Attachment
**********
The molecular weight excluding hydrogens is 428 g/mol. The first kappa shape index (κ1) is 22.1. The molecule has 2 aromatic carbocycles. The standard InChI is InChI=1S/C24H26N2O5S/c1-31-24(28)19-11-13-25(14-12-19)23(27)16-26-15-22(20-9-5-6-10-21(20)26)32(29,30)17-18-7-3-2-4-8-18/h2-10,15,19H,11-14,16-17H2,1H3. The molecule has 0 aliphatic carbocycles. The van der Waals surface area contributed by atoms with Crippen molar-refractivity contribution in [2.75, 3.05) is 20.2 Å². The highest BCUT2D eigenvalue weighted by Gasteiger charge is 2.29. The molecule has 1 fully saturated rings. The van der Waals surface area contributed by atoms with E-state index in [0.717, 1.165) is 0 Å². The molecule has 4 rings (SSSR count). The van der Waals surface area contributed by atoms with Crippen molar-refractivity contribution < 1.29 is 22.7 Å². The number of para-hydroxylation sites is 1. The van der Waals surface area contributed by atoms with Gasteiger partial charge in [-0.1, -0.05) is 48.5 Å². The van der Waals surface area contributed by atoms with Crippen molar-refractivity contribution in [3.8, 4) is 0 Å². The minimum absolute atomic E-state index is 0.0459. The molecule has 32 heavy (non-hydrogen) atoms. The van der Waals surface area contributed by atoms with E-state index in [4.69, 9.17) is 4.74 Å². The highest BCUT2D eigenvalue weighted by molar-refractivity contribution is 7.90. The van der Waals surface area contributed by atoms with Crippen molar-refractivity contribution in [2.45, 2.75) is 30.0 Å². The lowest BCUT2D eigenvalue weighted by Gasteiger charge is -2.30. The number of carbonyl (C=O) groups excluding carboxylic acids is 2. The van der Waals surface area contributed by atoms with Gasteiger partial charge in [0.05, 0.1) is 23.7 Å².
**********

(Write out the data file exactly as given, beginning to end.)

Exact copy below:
The molecular weight excluding hydrogens is 428 g/mol. The first kappa shape index (κ1) is 22.1. The molecule has 2 aromatic carbocycles. The standard InChI is InChI=1S/C24H26N2O5S/c1-31-24(28)19-11-13-25(14-12-19)23(27)16-26-15-22(20-9-5-6-10-21(20)26)32(29,30)17-18-7-3-2-4-8-18/h2-10,15,19H,11-14,16-17H2,1H3. The molecule has 0 aliphatic carbocycles. The van der Waals surface area contributed by atoms with Crippen molar-refractivity contribution in [2.75, 3.05) is 20.2 Å². The highest BCUT2D eigenvalue weighted by Gasteiger charge is 2.29. The molecule has 1 fully saturated rings. The van der Waals surface area contributed by atoms with E-state index in [0.717, 1.165) is 0 Å². The molecule has 4 rings (SSSR count). The van der Waals surface area contributed by atoms with Crippen molar-refractivity contribution < 1.29 is 22.7 Å². The number of para-hydroxylation sites is 1. The van der Waals surface area contributed by atoms with Gasteiger partial charge in [-0.1, -0.05) is 48.5 Å². The van der Waals surface area contributed by atoms with Crippen molar-refractivity contribution in [3.8, 4) is 0 Å². The minimum absolute atomic E-state index is 0.0459. The molecule has 32 heavy (non-hydrogen) atoms. The van der Waals surface area contributed by atoms with E-state index in [4.69, 9.17) is 4.74 Å². The highest BCUT2D eigenvalue weighted by molar-refractivity contribution is 7.90. The van der Waals surface area contributed by atoms with Crippen molar-refractivity contribution in [2.45, 2.75) is 30.0 Å². The lowest BCUT2D eigenvalue weighted by Gasteiger charge is -2.30. The number of carbonyl (C=O) groups excluding carboxylic acids is 2. The van der Waals surface area contributed by atoms with Gasteiger partial charge in [0.05, 0.1) is 23.7 Å².